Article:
"If you don't play the ball out of the fairway you can just pack your bags and go home," he said. "They should draw red lines down either sides of the fairways and call it a hazard. There's a one-shot penalty every time you miss the fairway, because you're not going to be able to get it to the green."
The most significant effect of the conditions is that the number of players who can contend here may be limited to a select few, and of a very specific type. The profile would seem to be as follows: an extremely straight hitter, a certain putter, and a thoughtful, strategic mind. Some names leaped immediately to the fore:
Irwin, the lethally straight 46-year-old who has made his career on the most difficult courses in the world, which he proved again by winning his third U.S. Open in June; two-time U.S. Open champion Curtis Strange, also an arrow off the tee; Kite and last year's PGA runner-up, Mike Reid, renowned for their accuracy; Lee Trevino, the 1984 champion here who is going on 51 but still hitting those low-ball clotheslines.
"I happen to like" the course, Irwin said. "It seems to eliminate those of us who are playing poorly and distance those who are playing well. You feel like par here is a good score."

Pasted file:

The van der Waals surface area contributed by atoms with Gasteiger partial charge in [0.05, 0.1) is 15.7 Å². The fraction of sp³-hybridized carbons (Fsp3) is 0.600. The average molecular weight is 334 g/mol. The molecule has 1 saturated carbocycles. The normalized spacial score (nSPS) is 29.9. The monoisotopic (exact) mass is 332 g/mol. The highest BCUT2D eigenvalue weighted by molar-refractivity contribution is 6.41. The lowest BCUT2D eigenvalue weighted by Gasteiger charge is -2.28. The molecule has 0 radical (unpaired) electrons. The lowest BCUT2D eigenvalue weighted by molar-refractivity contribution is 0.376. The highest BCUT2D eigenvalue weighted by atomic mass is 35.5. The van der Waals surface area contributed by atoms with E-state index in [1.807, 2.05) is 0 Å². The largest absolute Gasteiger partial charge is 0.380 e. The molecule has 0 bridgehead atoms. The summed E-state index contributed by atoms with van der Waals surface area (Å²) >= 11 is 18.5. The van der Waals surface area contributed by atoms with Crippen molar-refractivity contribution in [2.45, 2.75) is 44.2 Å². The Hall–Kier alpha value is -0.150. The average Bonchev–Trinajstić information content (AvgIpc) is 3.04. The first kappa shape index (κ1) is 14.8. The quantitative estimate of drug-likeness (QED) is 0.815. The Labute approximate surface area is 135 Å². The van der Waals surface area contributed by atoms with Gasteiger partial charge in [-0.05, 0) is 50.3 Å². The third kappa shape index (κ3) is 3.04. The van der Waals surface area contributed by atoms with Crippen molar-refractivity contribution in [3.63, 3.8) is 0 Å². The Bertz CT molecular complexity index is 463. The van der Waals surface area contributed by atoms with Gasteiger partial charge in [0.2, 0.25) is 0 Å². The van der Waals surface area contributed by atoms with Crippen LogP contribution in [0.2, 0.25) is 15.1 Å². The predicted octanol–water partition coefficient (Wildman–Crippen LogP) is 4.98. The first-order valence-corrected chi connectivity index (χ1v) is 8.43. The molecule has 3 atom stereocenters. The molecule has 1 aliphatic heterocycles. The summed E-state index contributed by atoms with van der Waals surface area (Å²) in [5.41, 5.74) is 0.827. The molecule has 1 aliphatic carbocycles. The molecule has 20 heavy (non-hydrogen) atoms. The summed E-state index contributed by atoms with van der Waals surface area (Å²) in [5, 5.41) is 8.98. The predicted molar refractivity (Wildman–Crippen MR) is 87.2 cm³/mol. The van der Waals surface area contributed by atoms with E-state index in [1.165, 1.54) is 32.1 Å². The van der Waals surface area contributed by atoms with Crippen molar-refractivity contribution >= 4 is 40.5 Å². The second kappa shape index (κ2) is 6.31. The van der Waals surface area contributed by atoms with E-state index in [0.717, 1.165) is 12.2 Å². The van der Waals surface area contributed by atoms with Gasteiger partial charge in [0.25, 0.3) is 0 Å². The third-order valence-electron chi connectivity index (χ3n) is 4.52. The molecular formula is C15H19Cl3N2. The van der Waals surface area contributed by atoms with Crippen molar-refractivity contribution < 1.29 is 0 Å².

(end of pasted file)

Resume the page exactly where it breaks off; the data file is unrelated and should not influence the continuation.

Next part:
But there was one player who seemed more perfectly suited for Shoal Creek than all of them, his name unanimous on everyone's lips: Nick Faldo of Britain. No one is more impervious to a trying course, or more relentlessly errorless. The reigning Masters and British Open champion is attempting to become the first player to win three majors in a season since Ben Hogan in 1953.
"I can only take it one week at a time," Faldo said. "It's something that would be great to achieve. But it's not that you expect to do these kinds of things. Your intentions are to come here to try to win. That's all I worry about, not what everybody else says. It's the last major of the year. It's time to give it everything again."
A side effect of the rough could be limited shot making and perhaps a less watchable tournament. Forget all those tricky little wedges you are used to seeing from the pros, because they can't use them here. "It's not chipping, it's more like chopping," Stewart said. On some holes the smarter strategy may be to play for a bunker than risk losing the ball in the weedy depths.
"I bet you if guys miss a shot you'll hear some of them saying: 'Get in the bunker! Get in the bunker!' " Stewart said. "At least you can play in a bunker. At least you know what the ball is going to do coming out of one."
But Nicklaus had little sympathy for those who moaned. Asked if a golf course wasn't supposed to offer some chance of playing out of the rough, he said harshly: "Supposed to? Where's it say that?"
So maybe Trevino's total of 15 under par to win here in 1984 is not likely to be duplicated. But just maybe the PGA will be a welcome change from the scoring frenzy of recent years.
"I personally feel in majors you're supposed to drive it in the fairway, hit the green, make the putts, and shoot as low as you can on a course that's as difficult as it can be," Nicklaus said. "I always felt that way. It's not to see who can shoot the most 62s."